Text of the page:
The Heat Is Online

EU Warns of Conflict Threat over Arctic Resources

Warming Arctic a minefield, Europe warned


Warming opens energy areas and tension with Russia, EU staff report says


Reuters, March. 9, 2008


BRUSSELS, Belgium - European Union leaders will receive a stark warning next week of potential conflict with Russia over energy resources at the North Pole as global warming melts the ice cap and aggravates international security threats.


A report by EU foreign policy chief Javier Solana and the executive European Commission describes climate change as "a threat multiplier" that will exacerbate many existing tensions and heighten instability.


"A further dimension of competition for energy resources lies in potential conflict over resources in Polar regions which will become exploitable as a consequence of global warming," the eight-page report obtained by Reuters said.


"The resulting new strategic interests are illustrated by the recent planting of the Russian flag under the North Pole."


A Russian scientific expedition planted a flag on the ocean floor last August, staking a symbolic claim to the resource-rich region.

President Vladimir Putin decorated the three-man team with "Hero of Russia" medals.


The report said the EU needed to address the growing debate over Arctic territorial claims and access to new trade routes that challenge its ability to secure its trade and resource interests and may put pressure on relations with "key partners."


It suggested the 27-nation bloc develop a specific Arctic policy "based on the evolving geo-strategy of the Arctic region, taking into account ... access to resources and the opening of new trade routes."


Rules of international law such as the Law of the Sea might have to be strengthened to cope with new challenges, the report said.


Other warming risks cited


The study suggested the EU should do more to focus international attention on security risks related to climate change using the U.N. Security Council, the Group of Eight major industrialized powers and specialist U.N. bodies.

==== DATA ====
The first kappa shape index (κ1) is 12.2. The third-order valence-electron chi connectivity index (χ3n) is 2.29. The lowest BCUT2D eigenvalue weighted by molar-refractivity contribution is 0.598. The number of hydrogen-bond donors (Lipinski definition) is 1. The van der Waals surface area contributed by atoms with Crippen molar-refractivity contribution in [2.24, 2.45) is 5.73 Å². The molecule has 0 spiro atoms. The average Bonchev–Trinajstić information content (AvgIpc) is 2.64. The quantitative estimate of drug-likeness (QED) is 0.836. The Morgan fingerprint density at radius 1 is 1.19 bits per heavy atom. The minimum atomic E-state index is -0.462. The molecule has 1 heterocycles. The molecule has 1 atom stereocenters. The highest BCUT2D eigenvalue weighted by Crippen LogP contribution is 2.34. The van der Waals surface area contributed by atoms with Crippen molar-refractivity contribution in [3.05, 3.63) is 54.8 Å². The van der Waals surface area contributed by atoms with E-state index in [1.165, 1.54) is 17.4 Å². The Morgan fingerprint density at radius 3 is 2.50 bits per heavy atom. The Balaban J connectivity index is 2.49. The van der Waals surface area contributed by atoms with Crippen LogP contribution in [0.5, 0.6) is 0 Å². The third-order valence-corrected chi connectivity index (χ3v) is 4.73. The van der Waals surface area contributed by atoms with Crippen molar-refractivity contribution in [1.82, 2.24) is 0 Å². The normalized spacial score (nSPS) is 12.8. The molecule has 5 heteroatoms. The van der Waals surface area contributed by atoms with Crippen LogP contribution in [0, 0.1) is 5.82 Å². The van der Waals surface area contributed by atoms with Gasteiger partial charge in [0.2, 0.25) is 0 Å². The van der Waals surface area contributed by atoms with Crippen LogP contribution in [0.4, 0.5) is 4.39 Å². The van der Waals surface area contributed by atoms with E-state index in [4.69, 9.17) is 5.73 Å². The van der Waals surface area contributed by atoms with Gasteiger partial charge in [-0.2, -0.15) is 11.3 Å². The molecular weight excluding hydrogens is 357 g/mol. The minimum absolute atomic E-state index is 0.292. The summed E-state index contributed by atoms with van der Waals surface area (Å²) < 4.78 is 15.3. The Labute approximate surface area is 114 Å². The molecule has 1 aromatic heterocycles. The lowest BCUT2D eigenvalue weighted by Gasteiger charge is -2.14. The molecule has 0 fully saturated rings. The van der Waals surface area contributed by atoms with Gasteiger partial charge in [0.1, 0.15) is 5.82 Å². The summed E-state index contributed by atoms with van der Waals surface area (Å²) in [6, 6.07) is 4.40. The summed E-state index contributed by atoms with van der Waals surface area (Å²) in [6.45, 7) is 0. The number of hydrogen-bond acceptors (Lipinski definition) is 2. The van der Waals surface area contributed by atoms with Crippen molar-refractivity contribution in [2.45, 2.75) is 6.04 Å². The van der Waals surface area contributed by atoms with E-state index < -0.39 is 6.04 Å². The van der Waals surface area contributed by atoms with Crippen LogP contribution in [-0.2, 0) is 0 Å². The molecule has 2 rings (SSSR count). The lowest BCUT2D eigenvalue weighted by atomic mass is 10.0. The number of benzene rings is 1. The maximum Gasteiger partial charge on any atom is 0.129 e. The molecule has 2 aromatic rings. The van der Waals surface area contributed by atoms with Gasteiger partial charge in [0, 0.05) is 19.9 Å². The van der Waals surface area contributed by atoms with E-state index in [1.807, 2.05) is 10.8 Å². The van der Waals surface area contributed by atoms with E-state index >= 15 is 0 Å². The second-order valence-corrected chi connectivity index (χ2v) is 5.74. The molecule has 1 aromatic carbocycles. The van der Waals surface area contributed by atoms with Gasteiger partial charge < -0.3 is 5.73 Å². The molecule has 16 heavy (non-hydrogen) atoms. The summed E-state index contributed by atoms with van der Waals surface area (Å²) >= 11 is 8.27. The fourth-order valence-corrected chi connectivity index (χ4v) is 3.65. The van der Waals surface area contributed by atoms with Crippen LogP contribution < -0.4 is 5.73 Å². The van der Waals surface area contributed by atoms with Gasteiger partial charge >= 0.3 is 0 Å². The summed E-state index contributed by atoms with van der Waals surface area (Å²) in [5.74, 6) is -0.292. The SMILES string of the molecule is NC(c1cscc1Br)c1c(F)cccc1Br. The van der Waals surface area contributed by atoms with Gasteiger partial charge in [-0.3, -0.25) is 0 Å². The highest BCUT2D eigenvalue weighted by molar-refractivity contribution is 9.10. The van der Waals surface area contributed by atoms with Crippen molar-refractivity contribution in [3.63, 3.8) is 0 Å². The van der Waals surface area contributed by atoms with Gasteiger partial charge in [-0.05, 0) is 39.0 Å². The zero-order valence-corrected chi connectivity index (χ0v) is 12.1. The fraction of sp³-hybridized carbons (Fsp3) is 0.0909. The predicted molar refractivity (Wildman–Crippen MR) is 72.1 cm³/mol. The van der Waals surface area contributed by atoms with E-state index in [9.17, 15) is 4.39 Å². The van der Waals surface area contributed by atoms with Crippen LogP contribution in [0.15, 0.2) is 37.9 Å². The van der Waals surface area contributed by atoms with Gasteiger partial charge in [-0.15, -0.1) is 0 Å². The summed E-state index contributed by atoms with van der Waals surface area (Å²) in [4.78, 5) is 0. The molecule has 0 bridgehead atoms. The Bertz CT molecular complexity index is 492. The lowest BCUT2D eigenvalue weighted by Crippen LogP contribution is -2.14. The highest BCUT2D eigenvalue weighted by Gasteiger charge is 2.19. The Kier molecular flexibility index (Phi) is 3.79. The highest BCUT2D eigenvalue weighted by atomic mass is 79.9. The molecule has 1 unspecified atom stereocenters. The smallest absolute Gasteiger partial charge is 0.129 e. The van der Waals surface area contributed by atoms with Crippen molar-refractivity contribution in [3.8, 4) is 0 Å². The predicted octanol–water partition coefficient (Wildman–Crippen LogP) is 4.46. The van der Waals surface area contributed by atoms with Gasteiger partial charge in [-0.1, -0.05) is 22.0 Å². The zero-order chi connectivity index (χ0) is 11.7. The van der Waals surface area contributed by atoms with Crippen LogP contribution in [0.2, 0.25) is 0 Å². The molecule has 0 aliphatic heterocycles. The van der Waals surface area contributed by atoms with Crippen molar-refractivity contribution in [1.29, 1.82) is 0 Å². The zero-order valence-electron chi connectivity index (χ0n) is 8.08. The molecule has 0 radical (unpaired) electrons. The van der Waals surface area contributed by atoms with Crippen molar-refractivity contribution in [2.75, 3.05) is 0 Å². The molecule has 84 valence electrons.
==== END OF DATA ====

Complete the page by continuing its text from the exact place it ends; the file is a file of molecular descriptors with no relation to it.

It cited a host of regional examples of the increased prospect of conflict caused by the reduction of arable land, water shortages, dwindling food and fish stocks, increased flooding and prolonged droughts which were already occurring.


The east coasts of China and India, as well as the Caribbean region and Central America, face particularly severe economic damage from sea-level rise and increasing natural disasters, the report said.


Loss of territory as coastlines recede and large areas are submerged would magnify disputes over land and maritime borders.


'Environmental migrants' predicted


"Europe must expect substantially increased migratory pressure," the report said, as millions of "environmental migrants" flee poverty, poor health and unemployment, risking increased conflicts in transit and destination areas.


Solana and EU External Relations Commissioner Benita Ferrero-Waldner said climate change could increase instability in failed or failing states, stoking tensions between ethnic and religious groups and political radicalization.


Existing tensions over access to water in the Middle East were almost certain to intensify, "leading to further political instability with detrimental implications for Europe's energy security and other interests," the report said.


It also saw additional potential for conflict in central Asia from an increasing shortage of water, vital for both agriculture and power generation, with an impact on EU strategic and economic interests.


Copyright 2008 Reuters.